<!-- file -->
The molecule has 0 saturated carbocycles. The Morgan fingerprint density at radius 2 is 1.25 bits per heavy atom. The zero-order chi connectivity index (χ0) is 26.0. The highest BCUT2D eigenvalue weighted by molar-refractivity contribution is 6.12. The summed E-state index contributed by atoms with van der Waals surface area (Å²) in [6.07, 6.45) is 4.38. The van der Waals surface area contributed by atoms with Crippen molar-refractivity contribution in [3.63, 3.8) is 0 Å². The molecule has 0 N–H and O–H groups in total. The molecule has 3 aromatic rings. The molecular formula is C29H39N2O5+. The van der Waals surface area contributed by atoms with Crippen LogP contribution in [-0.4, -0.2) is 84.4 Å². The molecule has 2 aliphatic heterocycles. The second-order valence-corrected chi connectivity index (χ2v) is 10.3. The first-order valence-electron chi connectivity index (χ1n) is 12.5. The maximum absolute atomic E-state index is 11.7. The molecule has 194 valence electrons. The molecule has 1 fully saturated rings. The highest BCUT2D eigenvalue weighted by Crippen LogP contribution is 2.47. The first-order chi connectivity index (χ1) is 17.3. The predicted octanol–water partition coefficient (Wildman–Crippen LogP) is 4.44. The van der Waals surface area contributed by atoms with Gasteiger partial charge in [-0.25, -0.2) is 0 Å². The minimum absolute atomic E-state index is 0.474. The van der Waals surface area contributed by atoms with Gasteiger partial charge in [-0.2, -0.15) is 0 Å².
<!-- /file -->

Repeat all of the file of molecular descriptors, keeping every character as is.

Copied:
The molecule has 0 saturated carbocycles. The Morgan fingerprint density at radius 2 is 1.25 bits per heavy atom. The zero-order chi connectivity index (χ0) is 26.0. The highest BCUT2D eigenvalue weighted by molar-refractivity contribution is 6.12. The summed E-state index contributed by atoms with van der Waals surface area (Å²) in [6.07, 6.45) is 4.38. The van der Waals surface area contributed by atoms with Crippen molar-refractivity contribution in [3.63, 3.8) is 0 Å². The molecule has 0 N–H and O–H groups in total. The molecule has 3 aromatic rings. The molecular formula is C29H39N2O5+. The van der Waals surface area contributed by atoms with Crippen LogP contribution in [-0.4, -0.2) is 84.4 Å². The molecule has 2 aliphatic heterocycles. The second-order valence-corrected chi connectivity index (χ2v) is 10.3. The first-order valence-electron chi connectivity index (χ1n) is 12.5. The maximum absolute atomic E-state index is 11.7. The molecule has 194 valence electrons. The molecule has 1 fully saturated rings. The highest BCUT2D eigenvalue weighted by Crippen LogP contribution is 2.47. The first-order chi connectivity index (χ1) is 17.3. The predicted octanol–water partition coefficient (Wildman–Crippen LogP) is 4.44. The van der Waals surface area contributed by atoms with Gasteiger partial charge in [-0.25, -0.2) is 0 Å². The minimum absolute atomic E-state index is 0.474. The van der Waals surface area contributed by atoms with Gasteiger partial charge in [-0.2, -0.15) is 0 Å².